Effects of High-Porosity Conductive Foams on the Electrochemical Performance of Electrochemical Flow Capacitors

Monday, 2 October 2017: 14:00
Maryland D (Gaylord National Resort and Convention Center)
B. Akuzum, L. Agartan, D. Hudson, Y. Gogotsi, and E. C. Kumbur (Drexel University)
Electrochemical flow capacitors (EFCs) are high-power, long-cycle life electrochemical systems that utilize flowable suspensions of activated carbon in certain electrolytes. The unique capability of flowable electrodes, which offers ease of scalability, has found many applications not only in the field of energy storage but also in capacitive deionization [1-2]. Currently, one major challenge that prohibits widespread adaptation of EFCs is the low electrical conductivity of the flowable electrodes when compared to the conductivity of the film electrodes. This is mainly caused by the high percentage of the electrolyte phase in the suspension, which is not electrically conductive. Hence, presence of readily formed electron percolation paths is of critical importance to ensure all particles have a viable electron transfer path towards the current collectors [3].

Here, we hypothesized that large pore size conductive foams such as reticulated vitreous carbons (RVCs) could offer a stationary electron transfer backbone for EFC cell fixtures and help decrease the inter-particle electron conduction distance in large channel thicknesses. Contrary to the common approach used in flowable electrochemical systems, currently proposed cell fixtures for flowable electrodes does not involve any high-surface area electrodes due to concerns over clogging and other flow related issues. Motivated by this, this study aims to investigate the feasibility of high-porosity conductive foams as three-dimensional current collectors in EFC cell fixtures. To accomplish this, flow cells containing RVCs selected from different porosities have been subjected to electrochemical testing under static and intermittent flow conditions. For the same electrode composition, a significant improvement in capacity (up to 2x) and in power density (up to 10x) has been observed with the utilization of conductive foams in the cell fixtures.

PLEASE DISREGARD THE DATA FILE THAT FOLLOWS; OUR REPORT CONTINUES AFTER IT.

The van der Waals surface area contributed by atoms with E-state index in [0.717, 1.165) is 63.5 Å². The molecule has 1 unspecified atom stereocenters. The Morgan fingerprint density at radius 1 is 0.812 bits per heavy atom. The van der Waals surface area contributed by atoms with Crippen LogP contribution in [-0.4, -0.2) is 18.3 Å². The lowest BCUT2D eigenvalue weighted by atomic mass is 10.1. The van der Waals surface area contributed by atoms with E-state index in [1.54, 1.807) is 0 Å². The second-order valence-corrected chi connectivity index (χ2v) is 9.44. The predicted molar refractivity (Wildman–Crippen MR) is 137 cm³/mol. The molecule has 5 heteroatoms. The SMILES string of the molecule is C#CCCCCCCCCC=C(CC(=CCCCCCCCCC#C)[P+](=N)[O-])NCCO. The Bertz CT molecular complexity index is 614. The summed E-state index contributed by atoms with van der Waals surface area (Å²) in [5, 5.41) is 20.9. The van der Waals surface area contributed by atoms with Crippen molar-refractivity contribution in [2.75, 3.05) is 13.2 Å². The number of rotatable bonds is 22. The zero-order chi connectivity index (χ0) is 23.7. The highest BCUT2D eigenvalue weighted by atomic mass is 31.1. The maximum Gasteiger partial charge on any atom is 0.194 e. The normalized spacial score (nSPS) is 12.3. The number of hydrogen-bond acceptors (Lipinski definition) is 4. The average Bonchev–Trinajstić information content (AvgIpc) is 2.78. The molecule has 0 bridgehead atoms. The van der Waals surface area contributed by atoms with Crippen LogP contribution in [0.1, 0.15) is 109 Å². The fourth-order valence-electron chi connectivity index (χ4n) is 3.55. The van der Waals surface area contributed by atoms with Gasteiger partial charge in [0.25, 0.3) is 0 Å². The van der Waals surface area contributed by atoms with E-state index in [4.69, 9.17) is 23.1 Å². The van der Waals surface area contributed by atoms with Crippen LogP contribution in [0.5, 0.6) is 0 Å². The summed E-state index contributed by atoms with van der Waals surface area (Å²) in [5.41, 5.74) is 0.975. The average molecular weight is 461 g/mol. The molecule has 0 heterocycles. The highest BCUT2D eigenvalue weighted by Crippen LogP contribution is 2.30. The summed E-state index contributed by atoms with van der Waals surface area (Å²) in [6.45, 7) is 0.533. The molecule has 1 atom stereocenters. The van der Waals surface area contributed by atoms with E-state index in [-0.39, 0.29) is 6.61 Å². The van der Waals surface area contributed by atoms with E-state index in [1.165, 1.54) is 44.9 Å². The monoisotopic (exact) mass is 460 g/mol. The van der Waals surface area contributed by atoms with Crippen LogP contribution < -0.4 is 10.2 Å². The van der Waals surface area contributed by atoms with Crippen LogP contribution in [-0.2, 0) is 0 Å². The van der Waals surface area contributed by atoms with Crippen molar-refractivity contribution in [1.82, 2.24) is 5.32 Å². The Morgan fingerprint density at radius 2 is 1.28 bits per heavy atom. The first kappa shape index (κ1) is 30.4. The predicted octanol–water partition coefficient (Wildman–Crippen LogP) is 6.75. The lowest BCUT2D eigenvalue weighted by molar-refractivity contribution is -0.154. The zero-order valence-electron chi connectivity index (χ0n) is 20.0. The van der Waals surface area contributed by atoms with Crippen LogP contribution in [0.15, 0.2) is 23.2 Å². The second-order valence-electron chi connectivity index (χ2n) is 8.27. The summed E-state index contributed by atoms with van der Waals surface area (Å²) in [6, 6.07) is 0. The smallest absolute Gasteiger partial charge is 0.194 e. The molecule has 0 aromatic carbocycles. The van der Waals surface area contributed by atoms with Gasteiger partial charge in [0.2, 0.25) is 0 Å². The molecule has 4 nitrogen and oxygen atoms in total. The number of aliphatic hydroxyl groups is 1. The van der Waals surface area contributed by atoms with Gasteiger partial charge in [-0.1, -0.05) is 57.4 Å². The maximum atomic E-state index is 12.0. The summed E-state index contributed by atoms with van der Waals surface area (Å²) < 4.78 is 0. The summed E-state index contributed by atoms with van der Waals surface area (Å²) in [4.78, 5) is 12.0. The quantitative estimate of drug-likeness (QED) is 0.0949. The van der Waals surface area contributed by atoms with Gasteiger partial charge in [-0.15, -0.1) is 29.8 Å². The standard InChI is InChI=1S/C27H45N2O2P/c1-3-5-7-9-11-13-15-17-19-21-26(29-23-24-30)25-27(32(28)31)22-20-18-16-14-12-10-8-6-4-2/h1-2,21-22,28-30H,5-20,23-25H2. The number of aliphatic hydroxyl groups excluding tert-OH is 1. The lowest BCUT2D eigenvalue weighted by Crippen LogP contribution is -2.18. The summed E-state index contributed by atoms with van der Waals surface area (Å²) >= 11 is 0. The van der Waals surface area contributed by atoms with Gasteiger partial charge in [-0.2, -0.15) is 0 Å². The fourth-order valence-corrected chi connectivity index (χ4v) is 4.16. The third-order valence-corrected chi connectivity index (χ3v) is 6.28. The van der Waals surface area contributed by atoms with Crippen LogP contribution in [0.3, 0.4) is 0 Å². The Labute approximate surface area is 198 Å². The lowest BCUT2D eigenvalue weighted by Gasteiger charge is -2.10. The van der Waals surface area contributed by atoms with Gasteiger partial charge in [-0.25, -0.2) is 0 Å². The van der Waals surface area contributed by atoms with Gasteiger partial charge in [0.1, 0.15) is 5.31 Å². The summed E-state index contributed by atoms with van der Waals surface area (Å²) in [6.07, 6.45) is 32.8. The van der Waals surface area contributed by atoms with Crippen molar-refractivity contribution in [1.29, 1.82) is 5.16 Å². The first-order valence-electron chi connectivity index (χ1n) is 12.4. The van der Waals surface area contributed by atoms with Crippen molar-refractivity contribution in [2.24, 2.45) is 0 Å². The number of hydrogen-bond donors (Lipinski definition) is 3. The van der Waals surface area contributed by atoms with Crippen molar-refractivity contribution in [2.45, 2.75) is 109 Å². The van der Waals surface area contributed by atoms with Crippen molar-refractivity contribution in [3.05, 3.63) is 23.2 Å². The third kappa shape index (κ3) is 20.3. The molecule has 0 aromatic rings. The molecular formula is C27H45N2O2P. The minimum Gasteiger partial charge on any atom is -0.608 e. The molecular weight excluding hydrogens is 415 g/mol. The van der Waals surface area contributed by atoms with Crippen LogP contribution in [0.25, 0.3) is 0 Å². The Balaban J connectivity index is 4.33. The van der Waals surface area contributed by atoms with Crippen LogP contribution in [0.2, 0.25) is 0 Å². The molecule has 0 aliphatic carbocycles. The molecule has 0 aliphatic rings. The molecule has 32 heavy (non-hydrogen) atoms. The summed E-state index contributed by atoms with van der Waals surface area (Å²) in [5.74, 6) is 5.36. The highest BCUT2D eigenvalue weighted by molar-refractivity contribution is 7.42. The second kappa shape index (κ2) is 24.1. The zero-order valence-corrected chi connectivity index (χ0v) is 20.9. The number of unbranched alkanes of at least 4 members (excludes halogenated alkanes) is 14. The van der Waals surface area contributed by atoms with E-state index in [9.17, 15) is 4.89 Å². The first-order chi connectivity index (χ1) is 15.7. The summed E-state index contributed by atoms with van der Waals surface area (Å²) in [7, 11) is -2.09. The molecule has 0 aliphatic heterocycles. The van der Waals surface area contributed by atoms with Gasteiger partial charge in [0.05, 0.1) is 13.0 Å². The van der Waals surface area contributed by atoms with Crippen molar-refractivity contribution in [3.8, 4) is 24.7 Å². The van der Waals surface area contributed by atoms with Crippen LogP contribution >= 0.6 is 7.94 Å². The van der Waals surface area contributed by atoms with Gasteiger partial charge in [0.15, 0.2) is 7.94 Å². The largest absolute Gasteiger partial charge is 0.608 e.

[1] B. Kastening, Berichte der Bunsengesellschaft für physikalische Chemie, 1988, 92, 11, 1399-1402.

[2] K. B. Hatzell, M. Boota and Y. Gogotsi, Chemical Society Reviews, 2015, 44, 8664-8687.

[3] C. R. Dennison, Y. Gogotsi, and E. C. Kumbur, Phys. Chem. Chem. Phsy., 2014, 16, 18241-18252.